We could try to encourage younger people to buy insurance, of course; the earlier you start with such insurance, the lower the premiums can be. But that increases the uncertainty problem that is plaguing insurers now, because who knows what costs will look like decades hence? Besides, financial counselors have already been encouraging those people to buy this insurance, with limited results. Even with the help of a substantial mandate policy, the government has had only partial success getting young people to buy health insurance; when it comes to health care, a lot of people seem to be unwilling to insure their risks unless that insurance is sold well below cost.
If the market simply can’t provide what we want, why not structure a program something like Medicare, with premiums automatically taken out of payroll, and everyone covered if and when the time comes?
Well, for one thing, because we already tried this, with the CLASS Act, a long-term care program that was originally included as part of Obamacare. It was attached to the bill as much because of budgeting arcana as because it filled a policy need -- the Congressional Budget Office only forecasts the costs of a bill for 10 years, during which period the new program would have mostly been taking in premiums rather than paying out benefits, which helped the administration claim that Obamacare would reduce the deficit. But lots of people also genuinely hoped that the CLASS Act would help the middle class deal with the crippling cost of nursing-home care.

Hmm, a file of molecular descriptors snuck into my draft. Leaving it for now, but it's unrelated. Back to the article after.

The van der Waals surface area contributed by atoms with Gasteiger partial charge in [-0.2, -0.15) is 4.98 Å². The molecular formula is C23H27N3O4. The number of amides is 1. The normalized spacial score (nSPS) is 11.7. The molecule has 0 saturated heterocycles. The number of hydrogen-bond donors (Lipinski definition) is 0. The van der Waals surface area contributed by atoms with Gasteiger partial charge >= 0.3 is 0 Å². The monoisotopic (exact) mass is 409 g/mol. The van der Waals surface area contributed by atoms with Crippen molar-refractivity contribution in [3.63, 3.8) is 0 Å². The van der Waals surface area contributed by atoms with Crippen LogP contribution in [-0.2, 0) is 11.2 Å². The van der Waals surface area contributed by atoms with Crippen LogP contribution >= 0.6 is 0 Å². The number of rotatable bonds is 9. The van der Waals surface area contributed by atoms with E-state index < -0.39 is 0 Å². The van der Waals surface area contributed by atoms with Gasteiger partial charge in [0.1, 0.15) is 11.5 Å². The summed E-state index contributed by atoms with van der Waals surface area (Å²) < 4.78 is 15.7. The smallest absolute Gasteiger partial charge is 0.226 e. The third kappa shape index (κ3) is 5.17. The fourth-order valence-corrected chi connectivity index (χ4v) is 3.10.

Unfortunately, the bill included a requirement that the new program be actuarially sound over the long term, and when they looked into the matter, it turned out that after the 10-year budget window, when the government had to start paying for benefits, the program would be a fiscal disaster. So it died. It turned out that we have the same problem as taxpayers that we do as consumers: We would like to be protected from expensive disaster, but we aren’t willing to pay the expenses of buying that protection.
As the population ages, and the market for long-term care insurance continues to evolve toward something either riskier or more expensive, this is going to become a major public policy issue. If we want to ensure that people can go to nursing homes without gutting their estates or financially pinching their spouses, we’ll have to cough up quite a lot of money to pay for it. Or we may decide that what we have now is ultimately the best option: If you need a nursing home, the government will take most of your assets to pay for it, and you will die broke.
These options represent two different ideas about fairness. The first ensures that two middle-class families of roughly the same income do not end up in a very different place, financially, because one of them had the bad luck to need nursing home care, and the other didn’t. The other says that you should pay for what you need if you have the money, and if you don’t, the government will make sure you are taken care of anyway. The first expands government, the second minimizes it. But before conservatives say the choice is obvious, we should also point out that the first rewards bourgeois habits of careful saving; the second penalizes them.
These sorts of dichotomies mean that long-term care is going to be a long-term debate. And just as you get the best deal on insurance if you buy it before you need it, whatever decision we make will probably be a lot better if we start those conversations now.
This column does not necessarily reflect the opinion of the editorial board or Bloomberg LP and its owners.
Megan McArdle is a Bloomberg View columnist. She wrote for the Daily Beast, Newsweek, the Atlantic and the Economist and founded the blog Asymmetrical Information. She is the author of "“The Up Side of Down: Why Failing Well Is the Key to Success.”